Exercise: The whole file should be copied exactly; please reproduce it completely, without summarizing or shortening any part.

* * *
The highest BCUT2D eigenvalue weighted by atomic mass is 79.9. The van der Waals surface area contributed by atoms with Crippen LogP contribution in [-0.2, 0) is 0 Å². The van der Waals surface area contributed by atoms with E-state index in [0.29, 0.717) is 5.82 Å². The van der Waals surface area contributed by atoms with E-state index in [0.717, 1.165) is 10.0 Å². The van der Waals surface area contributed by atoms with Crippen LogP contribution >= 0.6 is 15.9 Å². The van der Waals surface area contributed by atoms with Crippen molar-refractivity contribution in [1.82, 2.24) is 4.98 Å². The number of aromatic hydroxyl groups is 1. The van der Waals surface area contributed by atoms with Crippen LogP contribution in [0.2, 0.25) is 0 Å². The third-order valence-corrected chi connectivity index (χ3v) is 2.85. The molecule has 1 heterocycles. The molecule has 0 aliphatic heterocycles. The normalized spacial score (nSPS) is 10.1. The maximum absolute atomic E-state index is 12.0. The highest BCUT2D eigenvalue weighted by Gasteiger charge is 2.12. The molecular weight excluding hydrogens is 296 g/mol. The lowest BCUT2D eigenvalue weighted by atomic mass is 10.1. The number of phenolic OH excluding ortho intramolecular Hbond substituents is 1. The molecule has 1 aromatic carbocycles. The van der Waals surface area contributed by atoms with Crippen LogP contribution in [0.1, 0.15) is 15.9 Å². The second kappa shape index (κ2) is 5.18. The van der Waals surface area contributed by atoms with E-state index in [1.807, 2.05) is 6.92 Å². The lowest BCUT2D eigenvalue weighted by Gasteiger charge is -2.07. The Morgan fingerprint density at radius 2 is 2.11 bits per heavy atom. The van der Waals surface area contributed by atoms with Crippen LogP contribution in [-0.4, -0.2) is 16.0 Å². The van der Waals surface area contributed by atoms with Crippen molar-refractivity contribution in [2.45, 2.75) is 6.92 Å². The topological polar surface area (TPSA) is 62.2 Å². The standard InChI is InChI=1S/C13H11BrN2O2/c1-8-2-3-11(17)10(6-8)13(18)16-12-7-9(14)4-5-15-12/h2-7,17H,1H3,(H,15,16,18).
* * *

The highest BCUT2D eigenvalue weighted by atomic mass is 79.9. The van der Waals surface area contributed by atoms with Crippen LogP contribution in [-0.2, 0) is 0 Å². The van der Waals surface area contributed by atoms with E-state index in [0.29, 0.717) is 5.82 Å². The van der Waals surface area contributed by atoms with E-state index in [0.717, 1.165) is 10.0 Å². The van der Waals surface area contributed by atoms with Crippen LogP contribution >= 0.6 is 15.9 Å². The van der Waals surface area contributed by atoms with Crippen molar-refractivity contribution in [1.82, 2.24) is 4.98 Å². The number of aromatic hydroxyl groups is 1. The van der Waals surface area contributed by atoms with Crippen LogP contribution in [0.2, 0.25) is 0 Å². The third-order valence-corrected chi connectivity index (χ3v) is 2.85. The molecule has 1 heterocycles. The molecule has 0 aliphatic heterocycles. The normalized spacial score (nSPS) is 10.1. The maximum absolute atomic E-state index is 12.0. The highest BCUT2D eigenvalue weighted by Gasteiger charge is 2.12. The molecular weight excluding hydrogens is 296 g/mol. The lowest BCUT2D eigenvalue weighted by atomic mass is 10.1. The number of phenolic OH excluding ortho intramolecular Hbond substituents is 1. The molecule has 1 aromatic carbocycles. The van der Waals surface area contributed by atoms with Crippen LogP contribution in [0.1, 0.15) is 15.9 Å². The second kappa shape index (κ2) is 5.18. The van der Waals surface area contributed by atoms with E-state index in [1.807, 2.05) is 6.92 Å². The lowest BCUT2D eigenvalue weighted by Gasteiger charge is -2.07. The Morgan fingerprint density at radius 2 is 2.11 bits per heavy atom. The van der Waals surface area contributed by atoms with Crippen LogP contribution in [-0.4, -0.2) is 16.0 Å². The van der Waals surface area contributed by atoms with Crippen molar-refractivity contribution in [2.45, 2.75) is 6.92 Å². The topological polar surface area (TPSA) is 62.2 Å². The standard InChI is InChI=1S/C13H11BrN2O2/c1-8-2-3-11(17)10(6-8)13(18)16-12-7-9(14)4-5-15-12/h2-7,17H,1H3,(H,15,16,18).